Raise your hand if (thanks to TV), you grew up thinking labor played out one
of two ways-
1. Labor goes from “oh wow! Maybe this is a contraction?!?” to “Grab the bags! Run for the hospital because baby is coming!”
2. Cue dramatic explosion of water on aisle 7 right between the croutons and ranch dressing. Once again, mad dashing it to the hospital because “baby is coming!”.
In both scenarios it seems as if it’s perfectly normal and common to go from first sign of labor to baby in an hour. Unfortunately, this isn’t reality. Does that mean that there aren’t people who have rapid labors? No. But for the vast majority of women, things usually take a bit longer than this and that’s normal. Once again, that is normal! The cervix goes through many changes throughout labor (see previous post here), so these things take time. Over the next couple of weeks I want to share some info and practical tips about the stages of labor. (Yes! There are stages! I had zero clue about this until my first pregnancy.) So let’s dive in this week and talk about the first and oftentimes longest phase- stage 1. Stage one is divided into three parts- early, active, and transition. This week, we’ll be discussing early labor- what is it, what’s normal, and tips for navigating those early phases so that you don’t arrive at your birth place too soon (only to be told “you aren’t quite there yet” and be sent home 😬). DISCLAIMER: I’ll be covering a very textbook overview of these stages. Please know that these stages can look different from woman to woman.
What is early labor?
Oh, early labor. If you’re thinking that because you're having contractions that baby is almost here (maybe…) but more than likely - no. Just go ahead and mentally prepare yourself for it to last a long time, and if it turns out to go faster than you thought, Y A Y ! Early labor is a lot of sitting (or bouncing, or resting, or walking) around your house wondering when things are going to get real. Give it time, momma. It will in fact - “get real”. For first time mothers, early labor can last up to 12 hours (this may vary for subsequent births) and the cervix is typically dilated less than six centimeters. Although this phase is often long and mild, A LOT is happening. In this phase, the cervix is beginning to move from a posterior position to anterior, it's beginning to soften and thin out, as well as beginning to slowly open. These are all necessary roles in order to birth your baby! So be patient, momma. Use this long, drawn out phase to rest and be thankful that you’ll be meeting your baby soonish.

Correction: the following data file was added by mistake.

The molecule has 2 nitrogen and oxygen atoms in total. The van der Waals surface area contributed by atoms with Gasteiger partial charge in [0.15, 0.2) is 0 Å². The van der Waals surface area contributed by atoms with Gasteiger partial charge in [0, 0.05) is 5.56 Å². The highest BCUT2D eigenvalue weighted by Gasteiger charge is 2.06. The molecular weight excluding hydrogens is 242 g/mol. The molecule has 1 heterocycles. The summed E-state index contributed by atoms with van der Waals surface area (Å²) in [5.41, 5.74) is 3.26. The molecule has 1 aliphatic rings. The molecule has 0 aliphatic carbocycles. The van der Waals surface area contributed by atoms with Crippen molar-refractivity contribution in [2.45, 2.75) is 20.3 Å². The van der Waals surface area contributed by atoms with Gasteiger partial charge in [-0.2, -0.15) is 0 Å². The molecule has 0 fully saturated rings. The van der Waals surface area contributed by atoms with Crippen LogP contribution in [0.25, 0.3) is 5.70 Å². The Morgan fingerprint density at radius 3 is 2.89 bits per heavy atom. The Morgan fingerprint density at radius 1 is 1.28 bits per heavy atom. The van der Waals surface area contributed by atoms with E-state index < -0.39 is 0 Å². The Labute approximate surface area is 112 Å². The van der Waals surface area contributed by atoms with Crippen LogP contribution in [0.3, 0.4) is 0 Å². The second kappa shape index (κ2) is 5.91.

What can you expect?
Physically speaking, early labor is often mild and manageable for most women. Contractions may be 10 minutes apart or less, lasting around 30-45 seconds long. Many women describe these contractions as feeling like a lower backache or mild menstrual cramps. Women are typically able to walk and talk through them. These sensations will continue to lengthen and strengthen throughout the course of labor. This is usually an exciting time for mom as she prepares to welcome her baby!
What to do?
One of the first things I always remind my clients about this phase of labor is - don’t pay much attention to it until you have to. If you want to time a few contractions out of curiosity, then go for it; but, it's certainly not something I would stress over in this early phase. So what can you do to pass the time? Here are my favorite tips to share with moms as they prepare for labor.